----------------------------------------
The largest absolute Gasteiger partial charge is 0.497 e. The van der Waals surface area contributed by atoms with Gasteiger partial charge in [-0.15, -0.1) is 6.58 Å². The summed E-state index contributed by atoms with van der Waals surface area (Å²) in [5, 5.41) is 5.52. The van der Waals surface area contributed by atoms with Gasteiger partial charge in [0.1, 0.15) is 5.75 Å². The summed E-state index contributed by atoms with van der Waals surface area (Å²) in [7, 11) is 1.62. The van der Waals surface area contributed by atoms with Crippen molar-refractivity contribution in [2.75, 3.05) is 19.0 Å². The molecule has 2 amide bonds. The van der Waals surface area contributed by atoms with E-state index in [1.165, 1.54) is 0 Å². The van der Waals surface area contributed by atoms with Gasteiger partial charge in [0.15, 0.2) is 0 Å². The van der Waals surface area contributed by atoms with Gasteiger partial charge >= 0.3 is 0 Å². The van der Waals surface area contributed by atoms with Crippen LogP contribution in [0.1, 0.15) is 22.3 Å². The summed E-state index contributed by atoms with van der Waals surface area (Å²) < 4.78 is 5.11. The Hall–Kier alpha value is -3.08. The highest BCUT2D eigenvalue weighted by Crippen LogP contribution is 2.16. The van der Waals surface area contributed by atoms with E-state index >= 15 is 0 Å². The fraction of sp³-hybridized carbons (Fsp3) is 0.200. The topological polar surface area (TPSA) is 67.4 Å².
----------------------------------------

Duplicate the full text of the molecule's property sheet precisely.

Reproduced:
The largest absolute Gasteiger partial charge is 0.497 e. The van der Waals surface area contributed by atoms with Gasteiger partial charge in [-0.15, -0.1) is 6.58 Å². The summed E-state index contributed by atoms with van der Waals surface area (Å²) in [5, 5.41) is 5.52. The van der Waals surface area contributed by atoms with Gasteiger partial charge in [0.1, 0.15) is 5.75 Å². The summed E-state index contributed by atoms with van der Waals surface area (Å²) in [7, 11) is 1.62. The van der Waals surface area contributed by atoms with Crippen molar-refractivity contribution in [2.75, 3.05) is 19.0 Å². The molecule has 2 amide bonds. The van der Waals surface area contributed by atoms with E-state index in [1.165, 1.54) is 0 Å². The van der Waals surface area contributed by atoms with Gasteiger partial charge in [0.15, 0.2) is 0 Å². The van der Waals surface area contributed by atoms with Gasteiger partial charge >= 0.3 is 0 Å². The van der Waals surface area contributed by atoms with Crippen LogP contribution in [0.1, 0.15) is 22.3 Å². The summed E-state index contributed by atoms with van der Waals surface area (Å²) < 4.78 is 5.11. The Hall–Kier alpha value is -3.08. The highest BCUT2D eigenvalue weighted by Crippen LogP contribution is 2.16. The van der Waals surface area contributed by atoms with E-state index >= 15 is 0 Å². The fraction of sp³-hybridized carbons (Fsp3) is 0.200. The topological polar surface area (TPSA) is 67.4 Å².